• Investment: historically, banks have not been the paragon of morality. There is, however, an “ethical banking” sector emerging in the U.S. and around the world. Putting your money elsewhere, and making it safe not just financially but morally, too, is a great thing.

Companies, more than anything else, pay attention to their bottom line. If we start hitting them where it hurts—their pockets—they will be forced to change their ways. Consumer boycotting has been a potent form of activism in the past. We have every reason to believe it can be just as effective in the present.

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Live Well

Beyond the realm of consumption, there is lifestyle. It is vitally important to reflect regularly on whether our personal behavior aligns with our worldview. If we seek change in others, we must lead by example.

Now, this doesn’t mean obsessing over every minute detail of our lives (and in the process driving ourselves toward a Luther-esque insanity). But it does require self-awareness and effort. So many of our habits have become ingrained on a subconscious level, which means changing them requires regular reminders. Some ways I like to hold myself accountable include:

  • Driving less. If time and energy permit, opting to leave the car in the parking lot in favor of a walk or bike ride reaps multiple benefits, including getting exercise, spending time outside, and reducing your carbon footprint.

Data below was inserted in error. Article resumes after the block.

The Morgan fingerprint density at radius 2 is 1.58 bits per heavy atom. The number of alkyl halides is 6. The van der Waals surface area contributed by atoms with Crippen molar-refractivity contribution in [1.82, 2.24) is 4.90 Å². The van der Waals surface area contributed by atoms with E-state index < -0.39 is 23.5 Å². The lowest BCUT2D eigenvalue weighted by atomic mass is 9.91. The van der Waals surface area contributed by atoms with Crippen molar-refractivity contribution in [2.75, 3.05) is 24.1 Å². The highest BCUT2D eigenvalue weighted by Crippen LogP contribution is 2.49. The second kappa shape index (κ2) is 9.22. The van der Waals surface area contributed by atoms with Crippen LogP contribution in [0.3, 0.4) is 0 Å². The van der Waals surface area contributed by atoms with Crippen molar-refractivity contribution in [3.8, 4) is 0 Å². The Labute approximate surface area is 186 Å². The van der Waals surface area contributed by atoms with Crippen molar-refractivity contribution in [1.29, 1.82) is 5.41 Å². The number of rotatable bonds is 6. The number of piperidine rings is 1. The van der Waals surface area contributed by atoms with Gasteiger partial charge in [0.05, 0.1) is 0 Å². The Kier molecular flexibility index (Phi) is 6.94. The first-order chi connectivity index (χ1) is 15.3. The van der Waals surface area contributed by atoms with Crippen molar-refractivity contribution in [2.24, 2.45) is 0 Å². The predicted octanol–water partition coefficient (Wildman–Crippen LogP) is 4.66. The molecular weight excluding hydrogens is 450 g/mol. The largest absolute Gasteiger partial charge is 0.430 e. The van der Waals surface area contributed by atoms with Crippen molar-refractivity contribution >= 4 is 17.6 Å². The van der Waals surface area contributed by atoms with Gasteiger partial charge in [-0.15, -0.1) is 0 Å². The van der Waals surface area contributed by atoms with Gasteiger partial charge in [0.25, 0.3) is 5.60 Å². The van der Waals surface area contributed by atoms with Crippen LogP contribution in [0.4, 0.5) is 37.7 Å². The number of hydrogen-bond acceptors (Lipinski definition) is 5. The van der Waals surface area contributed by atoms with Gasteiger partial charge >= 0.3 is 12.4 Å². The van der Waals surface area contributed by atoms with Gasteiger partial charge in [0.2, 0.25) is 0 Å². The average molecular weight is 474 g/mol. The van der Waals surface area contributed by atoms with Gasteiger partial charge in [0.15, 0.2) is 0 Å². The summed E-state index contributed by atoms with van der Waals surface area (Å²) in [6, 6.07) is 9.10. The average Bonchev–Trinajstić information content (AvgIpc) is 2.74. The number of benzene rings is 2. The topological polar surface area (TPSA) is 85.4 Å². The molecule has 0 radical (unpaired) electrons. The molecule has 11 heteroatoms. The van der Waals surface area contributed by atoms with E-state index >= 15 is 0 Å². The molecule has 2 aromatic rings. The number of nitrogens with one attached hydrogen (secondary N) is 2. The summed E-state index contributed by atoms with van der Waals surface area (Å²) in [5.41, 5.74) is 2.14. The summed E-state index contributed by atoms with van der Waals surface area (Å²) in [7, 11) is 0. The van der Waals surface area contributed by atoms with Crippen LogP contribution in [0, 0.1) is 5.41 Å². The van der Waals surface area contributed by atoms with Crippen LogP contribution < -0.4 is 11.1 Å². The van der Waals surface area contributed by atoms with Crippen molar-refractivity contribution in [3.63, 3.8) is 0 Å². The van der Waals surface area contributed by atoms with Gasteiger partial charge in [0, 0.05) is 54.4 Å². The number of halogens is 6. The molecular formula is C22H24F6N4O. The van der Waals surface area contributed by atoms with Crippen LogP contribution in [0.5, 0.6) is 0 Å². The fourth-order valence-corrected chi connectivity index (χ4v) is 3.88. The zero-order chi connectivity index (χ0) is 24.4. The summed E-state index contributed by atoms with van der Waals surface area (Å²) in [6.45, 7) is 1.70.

• Minimizing meat intake. Eating meat is problematic for the environment, for one’s health, and for one’s conscience. Thankfully, there are substitutes that are both delicious and nutritious.
  • Choosing experiences over things. Although they take more effort, experiences are better at making us happy than material consumption. Incorporating more activities into our lives, such as going on hikes, or spending time with loved ones, fulfills us, and helps break the environmentally-taxing and ultimately ineffective cycle of buying stuff in attempt to feel good.    
  • Prioritizing quality over quantity. More does not always equal better. For the things we do need, we should invest in high-quality items, even if it means having less of them. Eating smaller but more nutritious meals, buying pricier but longer-lasting clothing and furniture, etc. can improve our health, reduce overconsumption of resources, and even save us money in the long-term.
  • Respecting others. This cliché phrase actually offers sage advice. Being conscious of people that may differ from you, and honoring their wishes can improve society in ways policy alone cannot. Respecting others includes everything from not wearing culturally offensive costumes, to asking a person their preferred pronouns, to refraining from racist and sexist language. These simple acts help foster a culture shift toward greater sensitivity for, and tolerance of difference.